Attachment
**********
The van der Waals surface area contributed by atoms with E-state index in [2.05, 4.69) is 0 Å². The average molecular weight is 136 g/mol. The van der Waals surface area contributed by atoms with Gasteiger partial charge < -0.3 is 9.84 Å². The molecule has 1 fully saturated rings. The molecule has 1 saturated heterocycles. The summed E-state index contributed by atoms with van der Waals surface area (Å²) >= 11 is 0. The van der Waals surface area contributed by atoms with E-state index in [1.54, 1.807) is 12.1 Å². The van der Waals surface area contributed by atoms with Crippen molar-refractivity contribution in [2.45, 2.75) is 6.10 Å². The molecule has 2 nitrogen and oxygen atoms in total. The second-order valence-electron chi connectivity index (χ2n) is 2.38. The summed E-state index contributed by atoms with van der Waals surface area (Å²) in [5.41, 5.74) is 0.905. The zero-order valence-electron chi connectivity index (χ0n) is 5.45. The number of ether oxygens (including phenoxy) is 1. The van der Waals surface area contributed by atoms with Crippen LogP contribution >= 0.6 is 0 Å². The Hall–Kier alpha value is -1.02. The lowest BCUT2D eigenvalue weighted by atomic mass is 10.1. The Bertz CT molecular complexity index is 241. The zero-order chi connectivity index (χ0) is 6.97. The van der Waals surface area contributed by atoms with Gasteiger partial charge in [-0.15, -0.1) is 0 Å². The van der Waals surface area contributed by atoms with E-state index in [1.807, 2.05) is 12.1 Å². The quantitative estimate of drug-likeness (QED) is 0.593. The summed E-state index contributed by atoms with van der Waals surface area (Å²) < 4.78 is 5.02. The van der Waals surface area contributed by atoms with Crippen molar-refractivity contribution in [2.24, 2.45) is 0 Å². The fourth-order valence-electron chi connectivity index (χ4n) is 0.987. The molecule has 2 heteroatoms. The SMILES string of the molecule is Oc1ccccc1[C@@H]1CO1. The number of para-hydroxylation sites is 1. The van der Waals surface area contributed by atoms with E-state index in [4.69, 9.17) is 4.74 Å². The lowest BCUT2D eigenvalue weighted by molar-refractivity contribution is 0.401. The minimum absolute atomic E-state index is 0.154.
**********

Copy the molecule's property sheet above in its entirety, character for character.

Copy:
The van der Waals surface area contributed by atoms with E-state index in [2.05, 4.69) is 0 Å². The average molecular weight is 136 g/mol. The van der Waals surface area contributed by atoms with Gasteiger partial charge < -0.3 is 9.84 Å². The molecule has 1 fully saturated rings. The molecule has 1 saturated heterocycles. The summed E-state index contributed by atoms with van der Waals surface area (Å²) >= 11 is 0. The van der Waals surface area contributed by atoms with E-state index in [1.54, 1.807) is 12.1 Å². The van der Waals surface area contributed by atoms with Crippen molar-refractivity contribution in [2.45, 2.75) is 6.10 Å². The molecule has 2 nitrogen and oxygen atoms in total. The second-order valence-electron chi connectivity index (χ2n) is 2.38. The summed E-state index contributed by atoms with van der Waals surface area (Å²) in [5.41, 5.74) is 0.905. The zero-order valence-electron chi connectivity index (χ0n) is 5.45. The number of ether oxygens (including phenoxy) is 1. The van der Waals surface area contributed by atoms with Crippen LogP contribution >= 0.6 is 0 Å². The Hall–Kier alpha value is -1.02. The lowest BCUT2D eigenvalue weighted by atomic mass is 10.1. The Bertz CT molecular complexity index is 241. The zero-order chi connectivity index (χ0) is 6.97. The van der Waals surface area contributed by atoms with Gasteiger partial charge in [-0.15, -0.1) is 0 Å². The van der Waals surface area contributed by atoms with E-state index in [1.807, 2.05) is 12.1 Å². The quantitative estimate of drug-likeness (QED) is 0.593. The summed E-state index contributed by atoms with van der Waals surface area (Å²) < 4.78 is 5.02. The van der Waals surface area contributed by atoms with Crippen molar-refractivity contribution in [2.24, 2.45) is 0 Å². The fourth-order valence-electron chi connectivity index (χ4n) is 0.987. The molecule has 2 heteroatoms. The SMILES string of the molecule is Oc1ccccc1[C@@H]1CO1. The number of para-hydroxylation sites is 1. The van der Waals surface area contributed by atoms with E-state index in [4.69, 9.17) is 4.74 Å². The lowest BCUT2D eigenvalue weighted by molar-refractivity contribution is 0.401. The minimum absolute atomic E-state index is 0.154.